To address this shortcoming, TubeMogul proposed and Google endorsed
a new metric -- cost per view (CPV) -- to the IAB Digital Video
Committee for review. CPV pricing would apply to all video ads that
are user-initiated, distinguishing ads that viewers choose to watch
from those that simply load by default within a video player or on
a page, which would continue to be priced in "impressions." For
example, a "view" would be counted for video ads watched through
pre-roll ad selectors, completed pre-rolls that offered the viewer
an option to "skip," or in-banner video ads that users click to
watch. An "impression" would be logged for all other video ads.
Why define it this way? Viewer intention to watch an ad is
widely seen as a proxy for whether a brand message is being
delivered and consumed. In the next year, Kantar Media will release
joint research with us analyzing specific benefits in detail.
Early numbers from YouTube's TrueView
in-stream ads -- which let viewers choose whether to watch an ad
and only charge an advertiser if a viewer completes the ad -- are
promising, with 20%-70% choosing to watch an ad. Still more
research by Vivaki on Hulu's pre-roll ad
selector also demonstrates the value in measuring user-initiated
Formalizing CPV at the ad server level would also bring clarity
to advertisers that are currently buying both user-initiated and
auto-initiated video with no ability to distinguish between the two
since impression tags are used for both. More broadly, the proposal
would likely broaden interest in video for advertisers of all types
and sizes since marketers know more about what they are buying.
This proposal does not argue that all placements are created
equal, or that viewer-initiated views are inherently more valuable.
No one would argue that a pre-roll that automatically plays on a
premium publisher site (i.e. Discovery Channel) without viewer
choice is less valuable than a viewer-initiated view in low-end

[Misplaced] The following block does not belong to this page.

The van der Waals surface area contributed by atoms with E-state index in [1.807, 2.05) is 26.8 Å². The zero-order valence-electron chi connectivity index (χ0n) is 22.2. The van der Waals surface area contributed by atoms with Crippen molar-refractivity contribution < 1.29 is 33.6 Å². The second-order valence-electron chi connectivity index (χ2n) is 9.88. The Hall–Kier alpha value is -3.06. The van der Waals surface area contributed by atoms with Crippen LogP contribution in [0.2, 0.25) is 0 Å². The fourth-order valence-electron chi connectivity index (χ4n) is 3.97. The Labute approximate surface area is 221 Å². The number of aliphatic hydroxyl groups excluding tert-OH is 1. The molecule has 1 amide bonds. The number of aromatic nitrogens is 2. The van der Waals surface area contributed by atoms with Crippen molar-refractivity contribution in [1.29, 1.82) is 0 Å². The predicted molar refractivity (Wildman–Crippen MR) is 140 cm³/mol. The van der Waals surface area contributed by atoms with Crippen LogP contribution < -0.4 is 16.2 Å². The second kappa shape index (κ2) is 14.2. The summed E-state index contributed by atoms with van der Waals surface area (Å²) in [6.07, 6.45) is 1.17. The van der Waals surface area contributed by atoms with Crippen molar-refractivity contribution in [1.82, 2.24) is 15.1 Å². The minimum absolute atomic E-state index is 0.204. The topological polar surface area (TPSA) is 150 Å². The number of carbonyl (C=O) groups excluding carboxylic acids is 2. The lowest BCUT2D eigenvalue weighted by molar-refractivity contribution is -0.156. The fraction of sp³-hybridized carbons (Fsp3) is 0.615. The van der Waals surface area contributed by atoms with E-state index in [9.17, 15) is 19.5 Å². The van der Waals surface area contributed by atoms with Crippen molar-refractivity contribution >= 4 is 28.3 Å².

inventory. Nor does the proposal argue that simplified metrics,
like a gross ratings point, should not exist for online video to
provide cross-comparisons to metrics widely used for TV. What the
framework provides is an additional level of detail on viewer
engagement that never previously existed.
"The demand side of the market is looking for quality measures
of engagement, which this proposal helps codify," said Bill
Lederer, CEO of Kantar Video. "This just may be the next generation
of work previously done by 'The Pool.' We are looking forward to
conducting market studies on it."
"If advertisers knew that they were buying viewers that were
actually paying attention, I believe you would see budgets
increase," Paul Kontonis, VP-brand content at Digitas. "Standardized 'cost per
view' metrics and pricing get us much closer to that goal."
Most video advertising on the Web today is made by brands whose
goal is simple: convey a message to captive audience. While "views"
should not be viewed in a vacuum and are not a perfect
metric, they provide additional detail to measure and price
paid media on that basis. This additional level of detail would
make it easier for brands of all sizes to adopt video advertising
ABOUT THE AUTHORS
is CEO of TubeMogul, a video analytics and advertising company.
Baljeet Singh is a senior product manager at YouTube.